In addition, there was a lot of gossip about the Beats within the media that had an affect on the society. John Clellon Homes wrote a positive view about the movement in “This is the Beat Generation” in the New York Times Magazine of 1952. In “West Coast Rhythms” of the New York Times book review by Richard Eberharts, beatniks like Allen Ginsberg, Philip Whalen, and Gary Snyder were concerned. Other magazines such as Life put the Beat movement down by describing them as “foolish, inartistic rebels,” (Lawlor 1) but this only caused people to think unkindly about the nasty writers of these degrading magazines. These “beatniks” were also given the stereotypes of people with long hair and thin men who had beards or goatees. Women were said to be frail with black clothes and sunglasses, hitting bongo drums. And television shows like The Many Loves of Dobie Gillis showed a man of the Beat Generation who detested working, had a goatee, and was a scat singer wearing a ripped sweatshirt. Additionally, in movies such as Hairspray, there was a representation of a Beat couple with straight hair, who painted, sang, played the drums, and used the phrase “cool cat” (Lawlor 1). In other movies such as The Wild One in 1954, Rebel Without a Cause in 1955, The Beat Generation in 1959, and more, there were presentations of the Beat movement that were hackneyed and mistaken with terrible acting. There were also television shows that increased the popularity of the Beats, too. For instance, “Alfred Hitchcock Presents” and “The Twilight Zone” show bars and coffeehouses with beatniks performing their pieces. Whether these medias signified the Beat movement in a negative or positive way they all made the Beat Generation more fashionable and had an impact on the society (Lawlor 1).
All in all, people, events, and the media in the Beat Generation greatly predisposed society to drift away from the typical business suits, clean haircuts, and stay-at-home housewives, and lean more towards flannel jackets, straight hair, and women with careers. A person could decide to be whoever they wanted with a sense of uniqueness and individuality (Holmes). Poetry of the Beat movement showed people that there was more to life than televisions and materialistic ideals. And thus, the society began to change their mainstream American ways to more relaxed and peaceful means of living.


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("Beatniks")
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("Beatniks")






























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The "Summer of Love" was a couterculture movement in 1967. (Hippies Celebrate in San Fransisco)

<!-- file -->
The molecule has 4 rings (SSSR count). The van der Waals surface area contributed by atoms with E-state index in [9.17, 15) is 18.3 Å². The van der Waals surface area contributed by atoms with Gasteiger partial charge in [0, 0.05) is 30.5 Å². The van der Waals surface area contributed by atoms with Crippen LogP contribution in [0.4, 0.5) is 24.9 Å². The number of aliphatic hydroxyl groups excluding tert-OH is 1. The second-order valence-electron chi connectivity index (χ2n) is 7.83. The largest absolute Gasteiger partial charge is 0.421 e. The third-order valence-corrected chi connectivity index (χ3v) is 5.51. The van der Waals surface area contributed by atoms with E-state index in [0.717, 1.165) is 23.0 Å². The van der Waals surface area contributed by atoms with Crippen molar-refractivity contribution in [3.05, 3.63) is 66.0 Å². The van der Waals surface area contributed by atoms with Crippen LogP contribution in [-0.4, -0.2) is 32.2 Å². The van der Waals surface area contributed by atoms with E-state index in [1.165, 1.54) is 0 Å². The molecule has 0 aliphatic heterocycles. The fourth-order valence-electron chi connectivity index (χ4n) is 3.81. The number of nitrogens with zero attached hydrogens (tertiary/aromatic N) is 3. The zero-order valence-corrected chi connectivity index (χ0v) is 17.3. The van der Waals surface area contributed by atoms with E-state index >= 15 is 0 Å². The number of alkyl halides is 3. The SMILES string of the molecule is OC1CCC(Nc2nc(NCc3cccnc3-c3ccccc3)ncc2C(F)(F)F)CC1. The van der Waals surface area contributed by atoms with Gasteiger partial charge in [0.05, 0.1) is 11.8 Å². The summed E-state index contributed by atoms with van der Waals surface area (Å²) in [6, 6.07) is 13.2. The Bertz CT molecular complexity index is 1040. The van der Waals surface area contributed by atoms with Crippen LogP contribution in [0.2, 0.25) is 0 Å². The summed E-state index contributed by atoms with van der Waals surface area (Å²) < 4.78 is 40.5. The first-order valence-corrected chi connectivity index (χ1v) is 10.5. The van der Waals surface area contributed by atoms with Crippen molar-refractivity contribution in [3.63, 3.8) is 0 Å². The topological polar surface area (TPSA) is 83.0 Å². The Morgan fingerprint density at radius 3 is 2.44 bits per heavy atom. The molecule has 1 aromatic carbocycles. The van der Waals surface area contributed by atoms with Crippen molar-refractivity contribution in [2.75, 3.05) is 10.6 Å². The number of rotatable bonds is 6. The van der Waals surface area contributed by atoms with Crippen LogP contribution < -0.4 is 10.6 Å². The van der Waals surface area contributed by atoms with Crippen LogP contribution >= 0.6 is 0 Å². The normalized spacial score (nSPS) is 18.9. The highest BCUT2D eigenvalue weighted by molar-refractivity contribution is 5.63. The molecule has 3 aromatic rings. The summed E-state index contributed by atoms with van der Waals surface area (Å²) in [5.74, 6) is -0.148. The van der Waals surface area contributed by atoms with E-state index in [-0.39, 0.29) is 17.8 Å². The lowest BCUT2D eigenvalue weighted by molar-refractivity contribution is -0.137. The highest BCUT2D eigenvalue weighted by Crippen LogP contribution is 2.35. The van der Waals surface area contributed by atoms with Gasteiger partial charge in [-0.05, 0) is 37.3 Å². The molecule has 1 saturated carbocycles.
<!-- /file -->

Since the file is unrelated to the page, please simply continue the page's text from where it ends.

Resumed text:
Works Cited
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“John F. Kennedy.” American History. ABC-CLIO. 18 Oct. 2008 <http://www.americanhistory.abc-clio.com/>.
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Lawlor, William T. "Styles of Dress." Beat Culture: Icons, Lifestyles, and Impact. California: ABC-CLIO, 2005.
Nuzum, Eric. "Censorship in the 1950s." Music Censorship in America. 19 Oct. 2008 <http://ericnuzum.com/banned/incidents/50s.html/>.
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“Vietnam War.” American History. ABC-CLIO. 18 Oct. 2008 <http://www.americanhistory.abc-clio.com/>.

Works Consulted
American Cultural History." Lone Star College. June 2008. 19 Oct. 2008
<http://kclibrary.lonestar.edu/decade50.html>.
Lawler, William T. Beat Culture: Lifestyles, Icons, and Impact. Santa Barbara,
California: ABC-CLIO, 2005.
Zott, Lynn M. "Women of the Beat Generation." Beat Generation: A Gale Critical
Companion. Vol. 1. New York: n.p., 1969. 124-126.

Images
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2008 <http://www.americanhistory.abc-clio.com/>.
Allen Ginsberg at the Human Be-In. Photograph. Karl Sterne. American History. ABC-CLIO. 18 Oct. 2008
<http://www.americanhistory.abc-clio.com/>.
"Basic Font." Dafont.com. 16 Nov. 2008 <http://www.dafont.com/
basic-font.font>.
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Hippies Celebrate in San Francisco. Photograph. AP/Wide World Photos. American History. ABC-CLIO. 18
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Nikita Krushchev. Photograph. 2ndwatch. 23 Oct. 2008 <http://images.google.com/‌imgres?imgurl=http://bp1.blogger.com/>.